Posts Tagged ‘life goes on’


Life goes on.
You can bend back with


The photo is mine of a view near the Green River Covered Bridge,
Guilford, Vermont.


* The haiku I write are lines of 3-5-3 syllables instead of 5-7-5.

See Haiku article here for explanation, if needed: https://thebardonthehill.wordpress.com/2011/08/08/haiku/

© Dennis Allen Lange, 2019.


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Sonnet 44 – Life Goes On

God gave the spark to start this spinning world;
By saying, “Let it be”, the world became.
His Son sustains it so it’s still unfurled –
Or, like old cloth, He’d roll it up and flame. 

The sun, through seasons, climbs the waiting sky
And pumps his power to the panting earth
That it should still have strength to qualify
As place for life’s allotted special berth.  

And when a man and woman wed in bliss,
Become as one in walking this world’s ways,
No spark can ever marvel more than this:
That forth would come a son, extending days.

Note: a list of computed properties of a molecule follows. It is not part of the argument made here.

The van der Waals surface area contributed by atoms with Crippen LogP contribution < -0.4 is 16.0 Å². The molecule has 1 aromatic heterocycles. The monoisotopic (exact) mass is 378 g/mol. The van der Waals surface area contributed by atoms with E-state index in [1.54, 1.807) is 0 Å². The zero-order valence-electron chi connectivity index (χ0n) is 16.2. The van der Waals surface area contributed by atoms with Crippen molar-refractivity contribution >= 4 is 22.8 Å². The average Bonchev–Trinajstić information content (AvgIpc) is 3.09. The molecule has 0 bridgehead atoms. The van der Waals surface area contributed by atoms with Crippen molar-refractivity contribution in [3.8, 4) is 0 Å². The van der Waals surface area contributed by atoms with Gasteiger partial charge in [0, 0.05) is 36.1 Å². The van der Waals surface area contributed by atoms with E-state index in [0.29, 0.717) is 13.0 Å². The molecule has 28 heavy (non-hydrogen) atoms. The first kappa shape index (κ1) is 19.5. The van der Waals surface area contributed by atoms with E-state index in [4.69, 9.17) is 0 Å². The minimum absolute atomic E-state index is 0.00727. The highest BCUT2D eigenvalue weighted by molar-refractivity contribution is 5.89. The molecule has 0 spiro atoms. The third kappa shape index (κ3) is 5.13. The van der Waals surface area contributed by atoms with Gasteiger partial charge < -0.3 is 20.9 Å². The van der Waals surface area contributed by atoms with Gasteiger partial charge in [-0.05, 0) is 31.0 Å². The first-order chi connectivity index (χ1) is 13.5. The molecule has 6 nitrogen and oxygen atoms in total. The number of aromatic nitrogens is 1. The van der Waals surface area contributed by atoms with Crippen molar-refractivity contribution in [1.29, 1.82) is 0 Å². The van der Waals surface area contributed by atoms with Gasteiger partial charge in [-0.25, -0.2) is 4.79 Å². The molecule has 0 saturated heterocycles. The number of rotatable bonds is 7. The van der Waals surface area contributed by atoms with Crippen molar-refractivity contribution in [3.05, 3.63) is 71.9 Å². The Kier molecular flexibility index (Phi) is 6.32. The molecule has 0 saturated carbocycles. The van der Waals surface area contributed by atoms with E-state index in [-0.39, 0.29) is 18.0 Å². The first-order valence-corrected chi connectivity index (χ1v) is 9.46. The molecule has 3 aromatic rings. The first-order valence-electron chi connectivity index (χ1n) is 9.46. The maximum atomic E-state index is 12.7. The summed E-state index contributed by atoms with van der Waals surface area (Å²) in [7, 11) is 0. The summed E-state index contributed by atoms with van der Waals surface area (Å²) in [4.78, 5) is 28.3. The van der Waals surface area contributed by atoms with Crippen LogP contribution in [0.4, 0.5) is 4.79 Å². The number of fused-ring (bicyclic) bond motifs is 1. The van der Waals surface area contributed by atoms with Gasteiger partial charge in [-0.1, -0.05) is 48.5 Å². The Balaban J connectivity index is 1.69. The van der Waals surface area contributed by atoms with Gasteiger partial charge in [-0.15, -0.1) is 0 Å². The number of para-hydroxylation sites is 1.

As long as there is Son and sun and son,
   Life on this pleasant planet is not done.  


My fourth grandchild and second grandson, Jackson, was born on Jan.30, 2014. This poem existed in germ, as the last two lines, prior to that day.  But the rest was written on the day of his birth, and is dedicated to Jackson, and his parents. 


First stanza – Jesus sustains the world (Heb.1:2,3,10-12)


photo by vivekchugh at http://www.rgbstock.com/photo/mf0taNQ/Bonding


© Dennis Lange and thebardonthehill.wordpress.com, 2014.


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………Confederate Graves

They fought and died and this is left –
The narrow space that’s for them cleft,
The ground they won while rest was lost
And this long rest is what it cost. 

The markers mark where men were placed,
Since memories of each erased
As mourners lived remaining years,
Remembering, with bitter tears. 

Then, like a distant cannon’s roar,
Their flowers faded, were no more,
E’en letters on the stones wear ‘way
With weather and the passing day. 

It was a life men could not bear
To part with, yet, they parted there
With slaves that were the warring cause.
And though there was the slightest pause,
Most men went on to live quite well,
Less why men suffered shot and shell.
Less men who suffered shot and shell.


photo by rkirbycom (Roger) at http://www.rgbstock.com/photo/nVrgvTE/Confederate+Headstone


© Dennis Lange and thebardonthehill.wordpress.com, 2013.

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